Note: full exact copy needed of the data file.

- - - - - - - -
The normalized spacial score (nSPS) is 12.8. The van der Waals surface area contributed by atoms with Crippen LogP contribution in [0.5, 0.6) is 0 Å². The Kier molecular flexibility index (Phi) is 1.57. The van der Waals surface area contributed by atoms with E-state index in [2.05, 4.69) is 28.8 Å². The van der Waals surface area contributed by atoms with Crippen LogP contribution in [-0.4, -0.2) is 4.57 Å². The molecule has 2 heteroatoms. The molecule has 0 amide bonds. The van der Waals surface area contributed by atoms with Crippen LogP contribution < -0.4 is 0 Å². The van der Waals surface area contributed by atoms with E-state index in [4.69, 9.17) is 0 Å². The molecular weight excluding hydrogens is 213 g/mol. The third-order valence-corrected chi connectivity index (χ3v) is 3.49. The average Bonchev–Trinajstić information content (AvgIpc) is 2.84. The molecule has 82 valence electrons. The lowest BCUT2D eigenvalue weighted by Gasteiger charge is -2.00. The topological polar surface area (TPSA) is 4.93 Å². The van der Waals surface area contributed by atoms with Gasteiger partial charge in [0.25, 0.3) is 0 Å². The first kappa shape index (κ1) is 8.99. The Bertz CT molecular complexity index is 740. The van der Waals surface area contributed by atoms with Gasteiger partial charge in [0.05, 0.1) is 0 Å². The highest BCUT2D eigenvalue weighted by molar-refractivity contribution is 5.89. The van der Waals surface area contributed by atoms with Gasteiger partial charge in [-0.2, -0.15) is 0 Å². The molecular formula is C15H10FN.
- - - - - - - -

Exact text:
The normalized spacial score (nSPS) is 12.8. The van der Waals surface area contributed by atoms with Crippen LogP contribution in [0.5, 0.6) is 0 Å². The Kier molecular flexibility index (Phi) is 1.57. The van der Waals surface area contributed by atoms with E-state index in [2.05, 4.69) is 28.8 Å². The van der Waals surface area contributed by atoms with Crippen LogP contribution in [-0.4, -0.2) is 4.57 Å². The molecule has 2 heteroatoms. The molecule has 0 amide bonds. The van der Waals surface area contributed by atoms with Crippen LogP contribution < -0.4 is 0 Å². The van der Waals surface area contributed by atoms with E-state index in [4.69, 9.17) is 0 Å². The molecular weight excluding hydrogens is 213 g/mol. The third-order valence-corrected chi connectivity index (χ3v) is 3.49. The average Bonchev–Trinajstić information content (AvgIpc) is 2.84. The molecule has 82 valence electrons. The lowest BCUT2D eigenvalue weighted by Gasteiger charge is -2.00. The topological polar surface area (TPSA) is 4.93 Å². The van der Waals surface area contributed by atoms with Gasteiger partial charge in [0.25, 0.3) is 0 Å². The first kappa shape index (κ1) is 8.99. The Bertz CT molecular complexity index is 740. The van der Waals surface area contributed by atoms with Gasteiger partial charge in [0.05, 0.1) is 0 Å². The highest BCUT2D eigenvalue weighted by molar-refractivity contribution is 5.89. The van der Waals surface area contributed by atoms with Gasteiger partial charge in [-0.2, -0.15) is 0 Å². The molecular formula is C15H10FN.